The set-up for the video at the Brixton Academy was slightly different than SPL would use for the larger arena venues, as Des Fallon, the video director, explains: “The normal screens would be 20ft wide and 15ft high on average, but we’ve gone for smaller screens so we can tuck them into the ends of the lighting rig. The screens are dressed in the same material as the rest of set so they look part of it, they don’t look like two TVs stuck left and right of the stage. That comes from working with David Byers, the Lighting Designer, who is very video friendly and cool enough to understand that there shouldn’t be a battle on between video and lighting, that we can both use what each other is doing for a greater effect.
“I also think it’s brave of Blur to spend as much money as they have done on video and, after the first few shows, to really start to appreciate it.”
In between the support bands, the two screens show a couple of music promos and, horror of horrors, adverts. Initially it was a bit strange so see ads for mobile phones and banks at a gig, especially one so small, but most of the audience didn’t bat an eyelid. At times it felt a bit like being in an oversized Sky pub, with 2,000 people all staring at the screens and hardly talking. Obviously the revenue from the ads helps pay for the video and Cube TV, who put together the ads, give the management and the band the chance to choose which ones will be shown.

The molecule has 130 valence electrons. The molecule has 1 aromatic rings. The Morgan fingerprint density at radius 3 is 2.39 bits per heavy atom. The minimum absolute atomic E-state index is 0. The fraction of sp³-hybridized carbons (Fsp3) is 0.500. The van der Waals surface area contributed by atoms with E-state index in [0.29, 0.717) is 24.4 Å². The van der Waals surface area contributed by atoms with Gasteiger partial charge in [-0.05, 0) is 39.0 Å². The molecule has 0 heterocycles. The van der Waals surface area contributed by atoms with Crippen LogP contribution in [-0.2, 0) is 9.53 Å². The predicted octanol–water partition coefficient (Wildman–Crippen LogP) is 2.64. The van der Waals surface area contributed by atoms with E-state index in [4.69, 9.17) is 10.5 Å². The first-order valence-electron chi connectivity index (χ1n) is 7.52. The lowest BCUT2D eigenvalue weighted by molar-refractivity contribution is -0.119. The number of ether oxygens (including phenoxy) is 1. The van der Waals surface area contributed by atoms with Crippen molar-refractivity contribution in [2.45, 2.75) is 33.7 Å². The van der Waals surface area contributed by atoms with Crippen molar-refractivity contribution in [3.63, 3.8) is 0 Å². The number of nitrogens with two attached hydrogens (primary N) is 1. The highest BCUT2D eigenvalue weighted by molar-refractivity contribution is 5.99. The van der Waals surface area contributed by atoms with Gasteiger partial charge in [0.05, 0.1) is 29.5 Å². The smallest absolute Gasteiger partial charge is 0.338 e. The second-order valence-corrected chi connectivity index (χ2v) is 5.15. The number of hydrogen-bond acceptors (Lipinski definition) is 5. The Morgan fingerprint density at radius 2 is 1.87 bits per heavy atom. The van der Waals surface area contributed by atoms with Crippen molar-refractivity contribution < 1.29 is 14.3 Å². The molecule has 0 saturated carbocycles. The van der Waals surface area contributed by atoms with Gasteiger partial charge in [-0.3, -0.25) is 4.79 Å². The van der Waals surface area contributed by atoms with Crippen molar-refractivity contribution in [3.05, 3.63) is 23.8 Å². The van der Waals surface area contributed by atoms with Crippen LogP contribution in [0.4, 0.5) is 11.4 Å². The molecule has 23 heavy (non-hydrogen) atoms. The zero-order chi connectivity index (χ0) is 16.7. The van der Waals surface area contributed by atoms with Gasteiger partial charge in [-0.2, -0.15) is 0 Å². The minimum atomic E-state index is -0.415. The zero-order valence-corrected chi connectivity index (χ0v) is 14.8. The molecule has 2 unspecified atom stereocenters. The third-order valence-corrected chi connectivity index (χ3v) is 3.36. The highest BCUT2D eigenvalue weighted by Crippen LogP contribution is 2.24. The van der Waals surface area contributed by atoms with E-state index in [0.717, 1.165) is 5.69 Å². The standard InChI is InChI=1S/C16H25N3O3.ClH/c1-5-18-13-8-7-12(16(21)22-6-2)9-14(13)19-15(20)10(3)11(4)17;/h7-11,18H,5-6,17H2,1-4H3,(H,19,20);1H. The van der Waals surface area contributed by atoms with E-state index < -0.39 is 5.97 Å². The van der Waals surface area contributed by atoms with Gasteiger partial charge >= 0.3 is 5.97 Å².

“It works well in the arena shows,” says Des, “because we play the adverts on only the two side screens so we don’t take away the surprise when the centre projection cube walls come up as Damon starts to sing the vocals at the beginning of ‘Beetlebum’. It’s also good walk-in music, it’s not just a CD player, there’s visuals and some of the tracks they’ve got on there really whip the crowd in to a frenzy for the main act.”